A SERMON PREACHED BY
THE VERY REVEREND CANON
(1LT SEP, USAR & LTC RET, RCSO; DEAN EMERITUS, CHICAGO SOUTH AND ST. MATTHEW'S CENTRAL BROOKLYN DEANERIES; CANON, ST. PETER'S CATHEDRAL, KIGEZI DIOCESE, THE CHURCH OF UGANDA)
ALONZO CLEMONS PRUITT,
TSSF, MSW, M. Div., D. Min., D. D.
THE CHURCH OF ST. JAMES THE LESS, NORTHFIELD, ILLINOIS,
THE EPISCOPAL DIOCESE OF CHICAGO,
THE EIGHTEENTH SUNDAY AFTER PENTECOST,
THE YEAR OF OUR LORD, TWO THOUSAND SEVENTEEN,
BEING OCTOBER 8TH
May the words of our mouths, and the meditations of
our hearts, be always acceptable to you, O Lord,
our Strength and our Redeemer. AMEN +
it seems like........
it seems like we are again and again standing behind the
curtain, with Dorothy, The Wizard, the Scarecrow, and the Lion,
being the Tin Man and hearing ourselves say, “And now I know I have a heart, for I can feel it breaking.”
The horrid news of the massacre in Las Vegas is a
nightmare come to life all by itself, but when one considers this madness took place not long after hurricanes inflicted death, and destruction that will take years to repair, and after two earthquakes, while forest fires continue to blaze, and war with North Korea perhaps coming any day, it is possible to see this as a time like none we can remember at all, and to wonder why so many tragedies this summer and this fall.
Who can make sense of madness? What could be said that would explain the commitment to kill unarmed, unknown, human beings? And how can one comprehend the level of hate descended to, to march through Charlottesville, seeking to terrorize Blacks and Jews? And if once it was wise to wear hoods and so hide, today's miscreants let us know who they are, not fearing retribution from near or from far. And if the Mayor of Las Vegas refuses to say the shooter's name, we can only begin to understand her deep, deep, pain.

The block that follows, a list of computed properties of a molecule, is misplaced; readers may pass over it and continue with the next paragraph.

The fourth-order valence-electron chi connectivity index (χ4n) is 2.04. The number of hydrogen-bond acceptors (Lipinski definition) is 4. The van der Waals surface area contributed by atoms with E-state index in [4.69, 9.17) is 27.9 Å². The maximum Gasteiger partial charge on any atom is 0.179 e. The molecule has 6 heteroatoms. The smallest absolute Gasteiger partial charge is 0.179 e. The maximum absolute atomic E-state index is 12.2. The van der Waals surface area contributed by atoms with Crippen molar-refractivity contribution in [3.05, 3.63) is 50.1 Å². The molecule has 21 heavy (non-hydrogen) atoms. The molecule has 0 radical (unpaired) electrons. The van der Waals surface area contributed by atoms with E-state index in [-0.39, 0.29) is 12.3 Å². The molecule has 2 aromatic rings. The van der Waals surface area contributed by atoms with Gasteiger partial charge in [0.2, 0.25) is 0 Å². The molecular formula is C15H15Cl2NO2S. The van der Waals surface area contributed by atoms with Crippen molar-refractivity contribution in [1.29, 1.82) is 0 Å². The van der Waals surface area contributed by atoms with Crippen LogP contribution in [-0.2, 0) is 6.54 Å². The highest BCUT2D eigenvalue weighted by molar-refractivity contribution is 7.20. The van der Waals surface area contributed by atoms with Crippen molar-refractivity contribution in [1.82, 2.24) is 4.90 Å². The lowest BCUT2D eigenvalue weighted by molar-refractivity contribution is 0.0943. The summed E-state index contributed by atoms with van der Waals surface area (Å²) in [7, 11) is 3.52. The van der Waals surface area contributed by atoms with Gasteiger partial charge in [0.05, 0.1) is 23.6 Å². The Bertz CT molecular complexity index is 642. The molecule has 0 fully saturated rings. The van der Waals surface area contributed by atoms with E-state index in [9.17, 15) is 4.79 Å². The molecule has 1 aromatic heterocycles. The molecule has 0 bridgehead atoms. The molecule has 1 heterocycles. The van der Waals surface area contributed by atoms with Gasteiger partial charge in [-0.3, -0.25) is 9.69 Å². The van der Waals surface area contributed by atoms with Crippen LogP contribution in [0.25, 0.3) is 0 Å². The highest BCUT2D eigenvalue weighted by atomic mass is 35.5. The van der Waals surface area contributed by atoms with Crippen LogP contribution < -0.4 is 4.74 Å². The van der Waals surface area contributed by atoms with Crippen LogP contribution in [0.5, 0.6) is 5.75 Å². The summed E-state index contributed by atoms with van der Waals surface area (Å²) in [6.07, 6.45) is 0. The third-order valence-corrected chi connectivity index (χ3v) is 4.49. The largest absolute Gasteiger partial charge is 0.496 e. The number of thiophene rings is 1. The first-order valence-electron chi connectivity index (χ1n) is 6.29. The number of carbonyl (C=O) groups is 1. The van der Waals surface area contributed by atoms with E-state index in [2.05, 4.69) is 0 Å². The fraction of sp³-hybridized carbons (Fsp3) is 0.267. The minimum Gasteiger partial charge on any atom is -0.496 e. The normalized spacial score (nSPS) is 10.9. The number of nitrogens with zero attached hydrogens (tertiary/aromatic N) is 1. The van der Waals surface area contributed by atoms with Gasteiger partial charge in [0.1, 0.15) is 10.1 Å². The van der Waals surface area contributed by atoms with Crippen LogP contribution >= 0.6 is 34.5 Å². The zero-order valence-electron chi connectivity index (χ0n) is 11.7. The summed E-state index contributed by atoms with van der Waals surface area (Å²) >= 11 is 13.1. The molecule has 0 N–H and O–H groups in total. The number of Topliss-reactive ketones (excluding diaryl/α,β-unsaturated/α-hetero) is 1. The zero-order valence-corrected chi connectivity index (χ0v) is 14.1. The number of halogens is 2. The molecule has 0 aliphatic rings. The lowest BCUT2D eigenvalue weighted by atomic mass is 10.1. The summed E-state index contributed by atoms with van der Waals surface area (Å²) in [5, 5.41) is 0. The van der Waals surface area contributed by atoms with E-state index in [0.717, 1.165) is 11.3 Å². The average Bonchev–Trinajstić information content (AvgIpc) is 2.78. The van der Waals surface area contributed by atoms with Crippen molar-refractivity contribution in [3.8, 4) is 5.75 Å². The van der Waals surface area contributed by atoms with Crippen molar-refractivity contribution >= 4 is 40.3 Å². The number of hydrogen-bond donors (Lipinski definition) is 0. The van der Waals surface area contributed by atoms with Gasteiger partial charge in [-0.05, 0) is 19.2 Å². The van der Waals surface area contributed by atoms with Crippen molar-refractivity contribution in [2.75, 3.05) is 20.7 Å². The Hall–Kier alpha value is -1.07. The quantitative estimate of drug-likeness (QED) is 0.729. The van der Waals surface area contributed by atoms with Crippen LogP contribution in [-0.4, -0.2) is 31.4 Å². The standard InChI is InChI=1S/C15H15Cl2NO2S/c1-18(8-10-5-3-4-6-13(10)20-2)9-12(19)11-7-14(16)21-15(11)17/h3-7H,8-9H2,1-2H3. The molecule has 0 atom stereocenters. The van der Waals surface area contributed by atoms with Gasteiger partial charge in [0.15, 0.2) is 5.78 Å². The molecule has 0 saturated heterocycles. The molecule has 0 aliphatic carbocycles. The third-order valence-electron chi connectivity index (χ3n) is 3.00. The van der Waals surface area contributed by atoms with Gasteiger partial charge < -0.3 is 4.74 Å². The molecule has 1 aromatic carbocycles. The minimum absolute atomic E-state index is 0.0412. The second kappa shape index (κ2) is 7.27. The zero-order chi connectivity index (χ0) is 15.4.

A 66 year old woman named Jamey Eller said that she and friends dropped to the ground when they first heard what some thought were firecrackers.
“We began to crawl”, she said, “we did not know where we were going”.
We can certainly understand her not knowing where to go, on a day that began like so many others, just seeking to hear music, she witnessed the death of sisters and brothers.
And the bullets rained down and the screams went up.
My Sisters and Brothers in Christ Jesus, days after the slaughter, still shocked and hurting, we thank God that we know where we are going.
WE ARE GOING TO LOVE.
We are going to caring and peace, to understanding, and the ease, that often takes place when people feel tenderness is the currency exchanged between them. We, like St. Paul, are pressing “on toward the goal for the prize of the heavenly call of God in Christ Jesus.”
We know, like the writer of the Song of Solomon, that “many waters cannot quench love, neither can floods drown it”, and so the crashing waves of hatred and madness, the devastating flood waters that have taken both lives and land, will not overcome us, if we make love our stand.
Please take a moment, and look around the church. Please look at the people next to you, and the people in front of you, and the people around you. Please take just a moment and look.
Did anyone see anyone who does not deserve our kindness and respect? Did anyone see anyone who is so thoroughly and completely loved and understood, so carefully and consistently listened to, that we need not take the time and effort to bring peace and warmth to their lives?
A further aspect of the tragedy in Las Vegas is that other desperately needy people and places will be crowded off the stage of the world's attention, and focusing on the latest devastation will cause earlier ones to lose even a mention.
The Trappist monk, Thomas Merton, born in France but a gift to the whole world, once wrote,
“PARADOXICALLY, I HAVE FOUND PEACE BECAUSE I
HAVE ALWAYS BEEN DISSATIFIED. MY MOMENTS OF
DEPRESSION AND DESPAIR TURN OUT TO BE
RENEWALS, NEW BEGINNINGS.”
It was never necessary for me to take the Graduate Record exam. Since I had a Master's in Social Work when I entered seminary, and I earned a Master of Divinity when I began my doctoral work, it was determined that the assessment of my ability had already taken place.
A friend who did take the exam told me that what made the test so difficult was that one only had a certain amount of time for each section of the test, and this induced a particular tension.